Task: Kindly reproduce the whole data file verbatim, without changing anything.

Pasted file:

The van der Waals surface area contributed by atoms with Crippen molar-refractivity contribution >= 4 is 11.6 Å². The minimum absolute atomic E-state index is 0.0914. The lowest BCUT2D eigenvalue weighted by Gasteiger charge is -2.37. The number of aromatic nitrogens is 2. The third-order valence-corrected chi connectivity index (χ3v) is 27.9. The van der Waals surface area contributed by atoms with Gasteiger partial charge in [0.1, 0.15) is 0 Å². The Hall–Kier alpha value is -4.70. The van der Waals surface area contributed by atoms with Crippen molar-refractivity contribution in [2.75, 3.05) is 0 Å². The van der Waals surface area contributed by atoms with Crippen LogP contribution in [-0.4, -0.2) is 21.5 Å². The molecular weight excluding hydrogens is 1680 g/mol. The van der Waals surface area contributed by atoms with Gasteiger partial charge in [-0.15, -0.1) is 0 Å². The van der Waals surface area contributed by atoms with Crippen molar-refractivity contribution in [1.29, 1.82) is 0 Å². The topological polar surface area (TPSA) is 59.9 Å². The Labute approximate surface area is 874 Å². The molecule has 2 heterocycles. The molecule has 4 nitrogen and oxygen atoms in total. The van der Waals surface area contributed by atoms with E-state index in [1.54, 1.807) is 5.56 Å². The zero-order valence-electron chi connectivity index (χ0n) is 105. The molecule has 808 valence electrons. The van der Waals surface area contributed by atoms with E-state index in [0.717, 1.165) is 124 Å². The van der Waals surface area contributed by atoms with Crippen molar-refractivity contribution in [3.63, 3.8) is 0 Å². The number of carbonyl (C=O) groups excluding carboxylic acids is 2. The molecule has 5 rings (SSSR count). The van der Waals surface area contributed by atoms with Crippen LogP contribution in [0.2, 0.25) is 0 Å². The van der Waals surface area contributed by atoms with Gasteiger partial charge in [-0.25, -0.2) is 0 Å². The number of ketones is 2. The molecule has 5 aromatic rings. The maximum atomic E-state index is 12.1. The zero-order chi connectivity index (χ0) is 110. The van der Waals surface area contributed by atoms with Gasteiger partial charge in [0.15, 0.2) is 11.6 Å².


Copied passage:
The van der Waals surface area contributed by atoms with Crippen molar-refractivity contribution >= 4 is 11.6 Å². The minimum absolute atomic E-state index is 0.0914. The lowest BCUT2D eigenvalue weighted by Gasteiger charge is -2.37. The number of aromatic nitrogens is 2. The third-order valence-corrected chi connectivity index (χ3v) is 27.9. The van der Waals surface area contributed by atoms with Gasteiger partial charge in [0.1, 0.15) is 0 Å². The Hall–Kier alpha value is -4.70. The van der Waals surface area contributed by atoms with Crippen molar-refractivity contribution in [2.75, 3.05) is 0 Å². The van der Waals surface area contributed by atoms with Crippen LogP contribution in [-0.4, -0.2) is 21.5 Å². The molecular weight excluding hydrogens is 1680 g/mol. The van der Waals surface area contributed by atoms with Gasteiger partial charge in [-0.15, -0.1) is 0 Å². The van der Waals surface area contributed by atoms with Crippen molar-refractivity contribution in [1.29, 1.82) is 0 Å². The topological polar surface area (TPSA) is 59.9 Å². The Labute approximate surface area is 874 Å². The molecule has 2 heterocycles. The molecule has 4 nitrogen and oxygen atoms in total. The van der Waals surface area contributed by atoms with E-state index in [1.54, 1.807) is 5.56 Å². The zero-order valence-electron chi connectivity index (χ0n) is 105. The molecule has 808 valence electrons. The van der Waals surface area contributed by atoms with E-state index in [0.717, 1.165) is 124 Å². The van der Waals surface area contributed by atoms with Crippen molar-refractivity contribution in [3.63, 3.8) is 0 Å². The number of carbonyl (C=O) groups excluding carboxylic acids is 2. The molecule has 5 rings (SSSR count). The van der Waals surface area contributed by atoms with Crippen LogP contribution in [0.2, 0.25) is 0 Å². The van der Waals surface area contributed by atoms with Gasteiger partial charge in [-0.25, -0.2) is 0 Å². The number of ketones is 2. The molecule has 5 aromatic rings. The maximum atomic E-state index is 12.1. The zero-order chi connectivity index (χ0) is 110. The van der Waals surface area contributed by atoms with Gasteiger partial charge in [0.15, 0.2) is 11.6 Å².